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Paul Giallorenzo: Get In To Go Out (2009)

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Paul Giallorenzo: Get In To Go Out How we rate: our writers tend to review music they like within their preferred genres.

Pianist Paul Giallorenzo locates the jazz he makes with his quintet somewhere in the early 1960s, when post-bop was getting ready to explode into free jazz and its pioneers were rooted in swing, but thinking outward thoughts. Eric Dolphy
Eric Dolphy
Eric Dolphy
1928 - 1964
reeds
's Out To Lunch (Blue Note, 1964), Ornette Coleman
Ornette Coleman
Ornette Coleman
b.1930
sax, alto
's Tomorrow Is The Question (Contemporary, 1959), and Andrew Hill
Andrew Hill
Andrew Hill
1937 - 2007
piano
's Point Of Departure(Blue Note, 1964) come to mind.

Even the sound on Get In To Get Out hints at a Blue Note session, with its large room echoey sounds and warm groove. New York native Giallorenzo practices his craft in Chicago, the cliché-free home of arguably the most creative jazz scene in the country. He's assembled a stellar cast of saxophonist Dave Rempis (Vandermark 5

, The Engines, Rempis Percussion Quartet), cornetist Josh Berman (Chicago Luzern Exchange, Last Distractions, Lucky 7's), bassist Anton Hatwich and drummer Frank Rosaly, the latter two members of Keefe Jackson's and Rempis' bands.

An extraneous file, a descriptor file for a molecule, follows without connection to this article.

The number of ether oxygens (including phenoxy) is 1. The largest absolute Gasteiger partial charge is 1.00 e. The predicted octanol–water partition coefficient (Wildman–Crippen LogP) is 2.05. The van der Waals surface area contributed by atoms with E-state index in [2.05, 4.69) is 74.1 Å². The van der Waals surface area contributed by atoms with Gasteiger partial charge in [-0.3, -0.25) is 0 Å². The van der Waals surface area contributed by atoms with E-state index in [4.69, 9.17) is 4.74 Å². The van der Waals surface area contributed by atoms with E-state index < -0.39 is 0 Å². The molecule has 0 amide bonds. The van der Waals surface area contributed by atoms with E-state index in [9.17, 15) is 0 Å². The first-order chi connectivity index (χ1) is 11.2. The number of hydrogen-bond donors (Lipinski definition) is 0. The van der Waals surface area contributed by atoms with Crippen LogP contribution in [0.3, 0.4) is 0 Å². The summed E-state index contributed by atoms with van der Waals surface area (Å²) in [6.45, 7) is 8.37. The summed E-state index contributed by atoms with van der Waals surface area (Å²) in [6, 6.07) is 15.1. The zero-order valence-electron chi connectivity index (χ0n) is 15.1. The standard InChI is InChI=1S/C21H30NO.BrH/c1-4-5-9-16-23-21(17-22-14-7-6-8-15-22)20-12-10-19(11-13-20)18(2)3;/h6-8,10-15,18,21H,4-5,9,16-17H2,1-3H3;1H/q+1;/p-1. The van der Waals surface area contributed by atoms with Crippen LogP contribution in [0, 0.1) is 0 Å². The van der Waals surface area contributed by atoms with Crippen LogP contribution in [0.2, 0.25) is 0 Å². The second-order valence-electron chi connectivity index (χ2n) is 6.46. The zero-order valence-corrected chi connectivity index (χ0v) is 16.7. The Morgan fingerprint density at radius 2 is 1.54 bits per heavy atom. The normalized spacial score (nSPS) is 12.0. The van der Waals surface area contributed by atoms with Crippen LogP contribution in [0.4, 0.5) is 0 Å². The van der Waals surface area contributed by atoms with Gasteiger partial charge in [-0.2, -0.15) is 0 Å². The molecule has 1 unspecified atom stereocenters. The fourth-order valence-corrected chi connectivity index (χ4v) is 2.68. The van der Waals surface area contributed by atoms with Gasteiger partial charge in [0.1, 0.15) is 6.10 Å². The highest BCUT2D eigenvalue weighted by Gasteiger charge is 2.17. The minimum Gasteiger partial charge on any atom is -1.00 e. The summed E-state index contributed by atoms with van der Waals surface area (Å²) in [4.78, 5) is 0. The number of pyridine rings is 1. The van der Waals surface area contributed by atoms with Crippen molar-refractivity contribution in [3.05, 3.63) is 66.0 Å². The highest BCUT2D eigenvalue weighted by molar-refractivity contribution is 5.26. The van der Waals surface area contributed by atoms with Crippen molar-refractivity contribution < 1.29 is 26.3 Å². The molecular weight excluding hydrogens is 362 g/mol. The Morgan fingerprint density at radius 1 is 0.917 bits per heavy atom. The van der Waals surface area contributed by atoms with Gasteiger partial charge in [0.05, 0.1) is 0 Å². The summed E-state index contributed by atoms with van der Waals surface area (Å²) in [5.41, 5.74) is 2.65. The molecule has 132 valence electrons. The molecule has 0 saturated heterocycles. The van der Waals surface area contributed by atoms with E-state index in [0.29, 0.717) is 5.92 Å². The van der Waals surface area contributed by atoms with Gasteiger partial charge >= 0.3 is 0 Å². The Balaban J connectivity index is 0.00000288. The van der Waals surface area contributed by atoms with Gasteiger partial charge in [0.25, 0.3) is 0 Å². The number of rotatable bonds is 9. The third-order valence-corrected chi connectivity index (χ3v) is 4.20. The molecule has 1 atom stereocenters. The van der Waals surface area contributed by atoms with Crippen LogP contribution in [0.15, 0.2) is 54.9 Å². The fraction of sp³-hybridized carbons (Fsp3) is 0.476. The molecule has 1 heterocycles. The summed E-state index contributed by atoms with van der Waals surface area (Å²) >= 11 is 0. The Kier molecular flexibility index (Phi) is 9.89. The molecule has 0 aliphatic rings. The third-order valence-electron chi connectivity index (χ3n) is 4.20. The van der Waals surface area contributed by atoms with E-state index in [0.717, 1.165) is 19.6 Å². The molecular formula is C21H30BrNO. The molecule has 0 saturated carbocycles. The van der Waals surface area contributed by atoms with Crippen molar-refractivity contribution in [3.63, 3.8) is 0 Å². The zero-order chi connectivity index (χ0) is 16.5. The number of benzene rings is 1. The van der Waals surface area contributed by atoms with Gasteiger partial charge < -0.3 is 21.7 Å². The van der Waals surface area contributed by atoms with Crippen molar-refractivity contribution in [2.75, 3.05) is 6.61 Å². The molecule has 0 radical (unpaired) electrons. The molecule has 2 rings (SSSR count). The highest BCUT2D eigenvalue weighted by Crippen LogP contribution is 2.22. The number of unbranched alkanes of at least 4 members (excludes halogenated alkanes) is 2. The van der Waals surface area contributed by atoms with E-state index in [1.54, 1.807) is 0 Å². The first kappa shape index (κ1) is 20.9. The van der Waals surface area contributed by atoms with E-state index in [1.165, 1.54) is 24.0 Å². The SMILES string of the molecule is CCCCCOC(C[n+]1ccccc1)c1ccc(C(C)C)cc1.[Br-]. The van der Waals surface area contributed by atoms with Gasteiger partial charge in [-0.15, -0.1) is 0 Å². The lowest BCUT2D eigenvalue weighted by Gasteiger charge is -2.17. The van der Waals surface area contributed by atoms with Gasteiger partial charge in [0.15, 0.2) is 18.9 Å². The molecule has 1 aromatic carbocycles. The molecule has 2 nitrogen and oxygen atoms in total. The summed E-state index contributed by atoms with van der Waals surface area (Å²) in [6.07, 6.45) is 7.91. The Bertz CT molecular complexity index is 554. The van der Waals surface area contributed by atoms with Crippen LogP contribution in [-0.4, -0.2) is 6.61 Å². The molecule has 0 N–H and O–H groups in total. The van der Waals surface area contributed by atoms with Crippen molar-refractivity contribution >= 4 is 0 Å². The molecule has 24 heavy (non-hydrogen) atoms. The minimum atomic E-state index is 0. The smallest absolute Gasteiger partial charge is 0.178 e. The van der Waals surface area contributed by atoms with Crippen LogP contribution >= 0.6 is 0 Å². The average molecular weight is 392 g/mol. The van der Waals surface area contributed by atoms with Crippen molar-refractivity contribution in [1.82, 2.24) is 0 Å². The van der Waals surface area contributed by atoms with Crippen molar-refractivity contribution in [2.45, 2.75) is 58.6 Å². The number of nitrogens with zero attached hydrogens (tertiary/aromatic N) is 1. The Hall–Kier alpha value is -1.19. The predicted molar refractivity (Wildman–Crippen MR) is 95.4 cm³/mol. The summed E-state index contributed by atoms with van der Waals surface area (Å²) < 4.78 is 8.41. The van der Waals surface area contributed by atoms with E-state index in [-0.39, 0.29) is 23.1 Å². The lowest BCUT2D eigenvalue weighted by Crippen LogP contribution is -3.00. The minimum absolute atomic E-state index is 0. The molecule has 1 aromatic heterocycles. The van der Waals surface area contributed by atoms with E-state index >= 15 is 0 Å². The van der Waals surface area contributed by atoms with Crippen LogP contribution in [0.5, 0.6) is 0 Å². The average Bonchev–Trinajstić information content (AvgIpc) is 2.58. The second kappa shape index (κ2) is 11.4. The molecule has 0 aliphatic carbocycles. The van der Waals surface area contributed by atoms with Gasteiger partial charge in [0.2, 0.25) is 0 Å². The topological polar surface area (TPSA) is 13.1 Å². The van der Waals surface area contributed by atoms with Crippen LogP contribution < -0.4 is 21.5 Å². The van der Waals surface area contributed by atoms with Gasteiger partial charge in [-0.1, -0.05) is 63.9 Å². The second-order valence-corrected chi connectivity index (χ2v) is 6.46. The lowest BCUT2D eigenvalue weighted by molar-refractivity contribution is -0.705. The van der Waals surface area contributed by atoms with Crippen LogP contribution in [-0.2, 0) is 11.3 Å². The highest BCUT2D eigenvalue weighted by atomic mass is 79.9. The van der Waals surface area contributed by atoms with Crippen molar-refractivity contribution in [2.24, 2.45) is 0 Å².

Get In To Get Out opens with the halting sounds of "Vacillation," with Giallorenzo's piano stuttering not unlike Thelonious Monk

Thelonious Monk
Thelonious Monk
1917 - 1982
piano
's infamous prodding; Rempis, playing more tenor than alto here, follows suit with his stilted jabs of sound. The song then pauses—soon to return with the pianist rolling notes à la Cecil Taylor
Cecil Taylor
Cecil Taylor
b.1929
piano
. "Twisted Lopes" finds Rempis back with alto in hand, conjuring the turbulence reminiscent of Dolphy.

Elsewhere, a meeting of Bill Evans

Bill Evans
Bill Evans
1929 - 1980
piano
' piano and Charles Mingus
Charles Mingus
Charles Mingus
1922 - 1979
bass, acoustic
' band is summoned on "Steamin In Cleveland," a swinging piece of bebop in which Berman turns his solo into a slow sermon and the pianist's notes into a ballerina dance. Rempis and Rosaly trade energy on "Double Team," the saxophonist playing his signature sound of upper register navigation against the industrial-strength brawny drummer.

This music, while familiar, is not a parody of the dawning of The New Thing. Giallorenzo's compositions mix a complexity among the methodology of the music. He might start in 1961, but his Chicago sound surfaces within the circle of visionary bands that include Herculaneum, Harris Eisenstadt

, Jason Roebke, and the Vandermark Five.

Track Listing: Vacillation; Steamin In Cleveland; Porous; Fifth Flow; Crazy Ladies; Ajemian's Funk; Double Team; Twisted Lopes; Eternal Circle.

Personnel: Paul Giallorenzo: piano; Josh Berman: cornet; Dave Rempis: alto saxophone, tenor saxophone; Anton Hatwich: double-bass; Frank Rosaly: drums.

Record Label: 482 Music

Style: Modern Jazz


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